Laird Thermal Systems CP Series offers a cooling power of up to 120 Watts.
With a heat pumping capacity of up to 299 Watts, the UltraTEC™ UTX Series thermoelectric cooler prevents medical laser systems from overheating. The UltraTEC UTX Series cooler utilizes advanced thermoelectric materials offering a 10% boost in heat pumping capacity compared to standard thermoelectric coolers. It also features a higher thermal insulation barrier creating a maximum temperature differential ΔT of 72°C. The UltraTEC UTX Series thermoelectric cooler not only offers high heat pump density, but precise temperature control to within ± 0.01°C.
Laird Thermal Systems UltraTEC UTX Series pumps between 69 and 299 Watts of heat.
Thermoelectric Cooler Assemblies
Thermoelectric cooler assemblies are cooling and heating systems that utilizes thermoelectric coolers to transfer heat by air, liquid or conduction methods that include integrated temperature control. Thermoelectric coolers remove the passive heat load generated by the ambient environment in order to stabilize the temperature of sensitive components used in medical lasers.
Thermoelectric cooler assemblies deliver precise temperature control in an efficient, stable, reliable, maintenance-free and compact form factor compared to other technologies such as compressor-based systems. In addition, thermoelectric cooler assemblies are environmentally friendly, as they do not use any refrigerants. Featuring solid-state construction with no moving parts, thermoelectric cooler assemblies operate reliably at low power with a low heat load and no noise – all in a small footprint. Because thermoelectric cooler assemblies can be mounted in any operation, they offer great integration flexibility.
Laird Thermal Systems’ Tunnel, PowerCool and SuperCool Series are specifically designed to suit cooling requirements in medical laser applications.
The SuperCool Series features a unique patented design that offers a high-performance hot side heat sink which dissipates heat more quickly and more efficiently than competing heat exchanger technologies, enhancing the cooling performance by up to 90%. The units operate on 24 VDC and are available in Air-to-Air, Direct-to-Air and Liquid-to-Air configurations with heat pumping capacities ranging from 110 to 407 Watts. Their smaller form factor design utilizes custom thermoelectric coolers to maximize cooling capacity and premium grade fans to minimize noise, while superior moisture-resistant insulation prevents condensation from penetrating into the chamber cavity.
The new SLA-400 SuperCool Thermoelectric Cooler Assembly offers the largest cooling capacity in the industry for its size. Liquid-to-Air units such as SLA-400 offer great flexibility because it can be mounted where space is available while cooling both the laser and the patient eliminating the need for separate cooling loops. This frees up space for other critical electronics resulting in a more compact medical laser system with maximum cooling capacity.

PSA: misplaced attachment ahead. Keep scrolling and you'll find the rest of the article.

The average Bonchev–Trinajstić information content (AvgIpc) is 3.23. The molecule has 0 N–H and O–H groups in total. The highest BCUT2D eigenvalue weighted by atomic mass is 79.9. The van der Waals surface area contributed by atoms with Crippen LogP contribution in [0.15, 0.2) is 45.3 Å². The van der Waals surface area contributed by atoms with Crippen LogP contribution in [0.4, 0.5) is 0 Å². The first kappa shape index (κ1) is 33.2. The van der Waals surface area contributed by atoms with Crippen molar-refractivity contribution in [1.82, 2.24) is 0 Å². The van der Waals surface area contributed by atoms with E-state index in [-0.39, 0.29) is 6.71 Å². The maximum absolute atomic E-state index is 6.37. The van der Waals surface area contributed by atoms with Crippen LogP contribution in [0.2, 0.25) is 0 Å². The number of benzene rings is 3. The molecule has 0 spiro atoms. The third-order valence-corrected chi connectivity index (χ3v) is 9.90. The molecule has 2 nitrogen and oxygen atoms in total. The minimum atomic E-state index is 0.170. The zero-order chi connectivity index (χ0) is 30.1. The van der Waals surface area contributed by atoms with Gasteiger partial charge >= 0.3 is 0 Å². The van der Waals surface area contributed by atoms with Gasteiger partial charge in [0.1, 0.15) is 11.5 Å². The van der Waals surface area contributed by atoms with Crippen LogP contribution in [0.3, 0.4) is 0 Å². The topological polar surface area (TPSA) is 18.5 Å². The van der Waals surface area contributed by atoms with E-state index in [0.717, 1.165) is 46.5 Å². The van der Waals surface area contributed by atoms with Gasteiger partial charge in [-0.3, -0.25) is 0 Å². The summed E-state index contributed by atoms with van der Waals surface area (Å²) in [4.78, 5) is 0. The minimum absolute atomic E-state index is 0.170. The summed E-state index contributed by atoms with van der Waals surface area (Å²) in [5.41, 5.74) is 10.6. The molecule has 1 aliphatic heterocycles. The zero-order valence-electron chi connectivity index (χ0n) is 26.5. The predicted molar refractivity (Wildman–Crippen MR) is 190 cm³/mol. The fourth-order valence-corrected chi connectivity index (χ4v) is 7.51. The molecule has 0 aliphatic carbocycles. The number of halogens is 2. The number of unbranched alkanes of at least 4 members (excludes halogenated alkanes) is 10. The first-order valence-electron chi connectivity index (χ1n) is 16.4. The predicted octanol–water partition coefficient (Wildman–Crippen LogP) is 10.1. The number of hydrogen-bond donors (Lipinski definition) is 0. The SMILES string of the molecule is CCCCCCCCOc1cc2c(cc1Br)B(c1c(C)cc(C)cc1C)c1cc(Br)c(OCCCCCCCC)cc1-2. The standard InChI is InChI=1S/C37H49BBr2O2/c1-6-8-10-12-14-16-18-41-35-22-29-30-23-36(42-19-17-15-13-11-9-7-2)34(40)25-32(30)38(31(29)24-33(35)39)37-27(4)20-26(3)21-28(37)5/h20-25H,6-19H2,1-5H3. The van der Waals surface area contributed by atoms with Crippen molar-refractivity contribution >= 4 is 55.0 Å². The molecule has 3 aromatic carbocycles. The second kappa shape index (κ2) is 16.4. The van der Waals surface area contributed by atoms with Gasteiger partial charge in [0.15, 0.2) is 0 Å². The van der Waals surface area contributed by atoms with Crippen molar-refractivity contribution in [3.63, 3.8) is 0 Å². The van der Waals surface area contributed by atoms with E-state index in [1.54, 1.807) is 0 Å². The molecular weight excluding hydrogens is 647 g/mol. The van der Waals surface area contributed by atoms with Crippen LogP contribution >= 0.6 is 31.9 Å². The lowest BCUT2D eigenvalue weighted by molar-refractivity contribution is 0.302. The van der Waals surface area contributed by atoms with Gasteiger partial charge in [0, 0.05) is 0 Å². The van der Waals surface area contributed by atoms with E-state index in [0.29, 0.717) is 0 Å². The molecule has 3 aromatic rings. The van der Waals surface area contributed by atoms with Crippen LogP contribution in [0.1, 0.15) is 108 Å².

The SuperCool Series thermoelectric cooler assemblies ranges from 110 to 407 W and is offered in Air-to-Air, Direct-to-Air and Liquid-to-Air versions.
The PowerCool Series offers cooling capacities from 20 to 280 W. They are available in Air-to-Air and Direct-to-Air configurations that use impingement flow to dissipate heat on the hot side. The Air-to-Air assemblies cool objects via convection, where the heat is absorbed and dissipated by heat exchangers equipped with fans and ducted shrouds.
The PowerCool Series is offered in Air-to-Air and Direct-to-Air versions, ranging from 20 to 280 W.
The Tunnel Series uses a patented, high performance cross flow technology that maximizes heat transfer when pulling air through a heat exchanger. This cross-flow technology reduces the number of required airflow paths when compared to traditional impingement flow assemblies. The heat pumping action is generated by thermoelectric coolers, which are custom designed to achieve a high coefficient of performance to minimize power consumption. The smaller form factor Tunnel Series offers cooling capacities exceeding 100W to support a wide range of cooling applications. The Tunnel Series is offered in 12 or 24 VDC configurations and can cool by either convection (Air-to-Air) or conduction (Direct-to-Air) means.
The Tunnel Series thermoelectric cooler assemblies offers a cooling capacity from 10 to 100 Watts and is available in Air-to-Air and Direct-to-Air.
Thermoelectric coolers and assemblies are the preferred solution to temperature stabilize medical laser systems to maintain their peak performance. Through the Peltier effect, thermoelectric coolers deliver reliable solid-state operation with low maintenance requirements offering a low total cost of ownership. Thermoelectrics have compact form factors allowing them to accommodate the latest medical laser designs where space constraints can be an issue. They have enough cooling power to cool multiple components in a laser system simplifying the overall cooling solution. This cannot be accomplished by any other means without a complex heating and cooling system.
More information on the SuperCool Series can be found by visiting https://www.lairdthermal.com/products/product-series/supercool-series
More information on the PowerCool Series can be found at
More information on the Tunnel Series can be found at